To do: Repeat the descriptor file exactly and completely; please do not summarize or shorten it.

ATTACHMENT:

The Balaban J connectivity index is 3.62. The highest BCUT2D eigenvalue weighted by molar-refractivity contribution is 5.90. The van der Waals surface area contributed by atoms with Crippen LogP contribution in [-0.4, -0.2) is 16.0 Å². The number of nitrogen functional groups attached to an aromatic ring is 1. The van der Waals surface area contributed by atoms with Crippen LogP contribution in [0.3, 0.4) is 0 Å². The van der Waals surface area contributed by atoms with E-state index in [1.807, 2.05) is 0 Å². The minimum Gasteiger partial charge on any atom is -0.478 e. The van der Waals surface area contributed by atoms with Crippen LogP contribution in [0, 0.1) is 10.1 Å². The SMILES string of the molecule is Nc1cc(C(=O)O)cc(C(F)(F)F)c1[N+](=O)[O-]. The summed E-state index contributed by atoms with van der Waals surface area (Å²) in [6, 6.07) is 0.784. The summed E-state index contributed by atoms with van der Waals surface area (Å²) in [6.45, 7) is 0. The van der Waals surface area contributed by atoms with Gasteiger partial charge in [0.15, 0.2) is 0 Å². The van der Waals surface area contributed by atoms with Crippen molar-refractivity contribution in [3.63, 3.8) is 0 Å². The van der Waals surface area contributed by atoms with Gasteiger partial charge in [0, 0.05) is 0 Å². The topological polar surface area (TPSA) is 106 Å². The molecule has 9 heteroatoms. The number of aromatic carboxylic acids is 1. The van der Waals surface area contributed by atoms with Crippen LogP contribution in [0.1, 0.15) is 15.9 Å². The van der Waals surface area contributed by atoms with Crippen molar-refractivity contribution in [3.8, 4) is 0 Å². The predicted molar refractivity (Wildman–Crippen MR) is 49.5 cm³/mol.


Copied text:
The Balaban J connectivity index is 3.62. The highest BCUT2D eigenvalue weighted by molar-refractivity contribution is 5.90. The van der Waals surface area contributed by atoms with Crippen LogP contribution in [-0.4, -0.2) is 16.0 Å². The number of nitrogen functional groups attached to an aromatic ring is 1. The van der Waals surface area contributed by atoms with Crippen LogP contribution in [0.3, 0.4) is 0 Å². The van der Waals surface area contributed by atoms with E-state index in [1.807, 2.05) is 0 Å². The minimum Gasteiger partial charge on any atom is -0.478 e. The van der Waals surface area contributed by atoms with Crippen LogP contribution in [0, 0.1) is 10.1 Å². The SMILES string of the molecule is Nc1cc(C(=O)O)cc(C(F)(F)F)c1[N+](=O)[O-]. The summed E-state index contributed by atoms with van der Waals surface area (Å²) in [6, 6.07) is 0.784. The summed E-state index contributed by atoms with van der Waals surface area (Å²) in [6.45, 7) is 0. The van der Waals surface area contributed by atoms with Gasteiger partial charge in [0.15, 0.2) is 0 Å². The van der Waals surface area contributed by atoms with Crippen molar-refractivity contribution in [3.63, 3.8) is 0 Å². The van der Waals surface area contributed by atoms with Gasteiger partial charge in [0, 0.05) is 0 Å². The topological polar surface area (TPSA) is 106 Å². The molecule has 9 heteroatoms. The number of aromatic carboxylic acids is 1. The van der Waals surface area contributed by atoms with Crippen LogP contribution in [0.1, 0.15) is 15.9 Å². The van der Waals surface area contributed by atoms with Crippen molar-refractivity contribution in [3.8, 4) is 0 Å². The predicted molar refractivity (Wildman–Crippen MR) is 49.5 cm³/mol.